More than 95% of Afghans are going hungry, and find themselves forced to make unthinkable decisions to survive. Many have sold their own body parts to organ harvesters. The exponential increase of girls – at younger and younger ages – being sold into marriage is unlike anything seen in decades. Since 2021, child marriage in Afghanistan has spiked more than 500%.
In addition to the daily struggle to survive in near-famine conditions, Afghan women and girls have had their basic human rights systematically taken from them – losing their access to education, work, free movement, healthcare, and so much more – in what has become nothing short of a gender apartheid.
Afghanistan remains the only country in the world where girls are denied their right to an education as a matter of policy. The regime has banned girls nationwide from post-primary schooling – not only robbing them of future dreams, but also ensuring that the majority will be forced into child marriage.
After the US departure in August of 2021, decades of advances by women in areas of education, government, science, the arts, sports and every other notable field were wiped out almost immediately. Girls were told to leave their classrooms; women were ordered home from work. Two years into the Taliban’s takeover, the list of human rights violations against Afghan women and girls continues to grow.
This evocative series of photographs offers a personal glimpse into the agonizing everyday lives of Afghan girls and women after the Taliban’s takeover of their country.
Kiana Hayeri is a Senior TED fellow and a regular contributor to The New York Times. Her work has appeared in Harper’s Magazine, Foreign Policy, Washington Post, NPR, Monocle Magazine, Wall Street Journal, Le Monde, The Globe and Mail, among others.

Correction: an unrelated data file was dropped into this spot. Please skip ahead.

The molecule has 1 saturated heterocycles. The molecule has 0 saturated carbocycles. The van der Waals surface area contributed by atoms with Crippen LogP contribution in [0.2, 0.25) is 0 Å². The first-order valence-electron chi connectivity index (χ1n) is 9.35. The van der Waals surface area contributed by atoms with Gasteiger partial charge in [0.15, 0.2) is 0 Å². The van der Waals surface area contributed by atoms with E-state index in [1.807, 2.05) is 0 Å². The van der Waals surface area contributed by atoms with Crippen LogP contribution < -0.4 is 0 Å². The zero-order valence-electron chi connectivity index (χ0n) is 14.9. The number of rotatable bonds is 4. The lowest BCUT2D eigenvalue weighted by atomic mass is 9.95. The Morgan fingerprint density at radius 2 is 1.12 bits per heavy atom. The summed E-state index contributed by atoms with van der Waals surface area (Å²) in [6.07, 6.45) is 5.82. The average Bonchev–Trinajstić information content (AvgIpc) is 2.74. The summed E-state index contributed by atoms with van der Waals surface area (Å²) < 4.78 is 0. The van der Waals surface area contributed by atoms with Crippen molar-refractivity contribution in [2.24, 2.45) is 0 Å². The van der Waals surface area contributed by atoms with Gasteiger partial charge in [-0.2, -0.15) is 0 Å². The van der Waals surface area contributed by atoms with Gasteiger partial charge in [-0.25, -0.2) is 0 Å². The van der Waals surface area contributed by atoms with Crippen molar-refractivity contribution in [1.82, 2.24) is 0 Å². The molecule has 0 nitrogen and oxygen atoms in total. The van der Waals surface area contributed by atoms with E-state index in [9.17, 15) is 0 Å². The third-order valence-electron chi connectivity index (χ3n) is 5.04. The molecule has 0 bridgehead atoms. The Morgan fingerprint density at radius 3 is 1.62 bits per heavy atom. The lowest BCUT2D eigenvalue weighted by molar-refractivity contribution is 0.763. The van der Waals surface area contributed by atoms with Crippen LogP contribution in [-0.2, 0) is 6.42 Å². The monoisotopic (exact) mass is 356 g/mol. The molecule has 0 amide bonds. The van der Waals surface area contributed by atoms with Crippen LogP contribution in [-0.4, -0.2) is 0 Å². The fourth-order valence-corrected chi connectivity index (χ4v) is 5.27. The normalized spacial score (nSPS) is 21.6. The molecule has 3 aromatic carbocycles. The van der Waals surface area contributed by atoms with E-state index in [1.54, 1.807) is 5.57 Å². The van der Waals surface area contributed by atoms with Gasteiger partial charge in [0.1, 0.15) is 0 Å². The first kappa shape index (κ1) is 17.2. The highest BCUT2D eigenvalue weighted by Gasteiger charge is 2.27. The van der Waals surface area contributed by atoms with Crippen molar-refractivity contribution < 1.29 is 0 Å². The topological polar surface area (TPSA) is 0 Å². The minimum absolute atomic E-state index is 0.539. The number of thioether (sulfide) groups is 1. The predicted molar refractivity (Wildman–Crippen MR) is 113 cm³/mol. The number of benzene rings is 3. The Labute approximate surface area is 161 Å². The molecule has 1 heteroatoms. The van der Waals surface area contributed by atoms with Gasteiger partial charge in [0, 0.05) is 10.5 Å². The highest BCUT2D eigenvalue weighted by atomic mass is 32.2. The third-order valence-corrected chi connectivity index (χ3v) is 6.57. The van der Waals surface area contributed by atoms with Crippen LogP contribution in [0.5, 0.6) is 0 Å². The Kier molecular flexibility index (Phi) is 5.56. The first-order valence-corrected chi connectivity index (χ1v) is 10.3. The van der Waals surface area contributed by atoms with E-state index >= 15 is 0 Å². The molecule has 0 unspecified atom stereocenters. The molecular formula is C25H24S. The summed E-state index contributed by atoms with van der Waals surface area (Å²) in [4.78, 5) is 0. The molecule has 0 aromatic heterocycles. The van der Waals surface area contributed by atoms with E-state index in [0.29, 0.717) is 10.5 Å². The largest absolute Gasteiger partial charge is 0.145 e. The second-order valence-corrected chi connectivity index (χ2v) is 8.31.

Oriane Zerah is a French freelance photojournalist. She has been working for ten years in Afghanistan, where she is currently based. She is also the author of three books, the last of which chronicles the year spent in Afghanistan since the takeover by the Taliban. She works for the French press, and also English (Times of London).
Too Young to Wed (TYTW) is a nonprofit organization founded by Pulitzer Prize-winning photojournalist Stephanie Sinclair with the mission to empower girls and end child marriage globally. TYTW evolved out of a documentary project of the same name that Sinclair began in Afghanistan two decades ago. TYTW runs field programs in areas where child marriage is most egregious and underreported, serving more than 10,000 direct beneficiaries globally in Afghanistan, Pakistan, Nepal, Nigeria, India and Kenya.
TYTW traces its official launch back to 11 October 2012 – the first International Day of the Girl. Dignitaries from around the world gathered at the United Nations and, surrounded by Sinclair’s photographs of child brides as young as 5, pledged to do whatever it took to end child marriage. Three years later, TYTW’s international traveling photography exhibition on child marriage would serve as the backdrop for historic global policy decisions, ultimately helping to yield UN Sustainable Development Goal (SDG) 5.3 which aims to “eliminate all harmful practices, such as child, early, and forced marriage.”
Broken Promises: Navigating a World Under Taliban Rule
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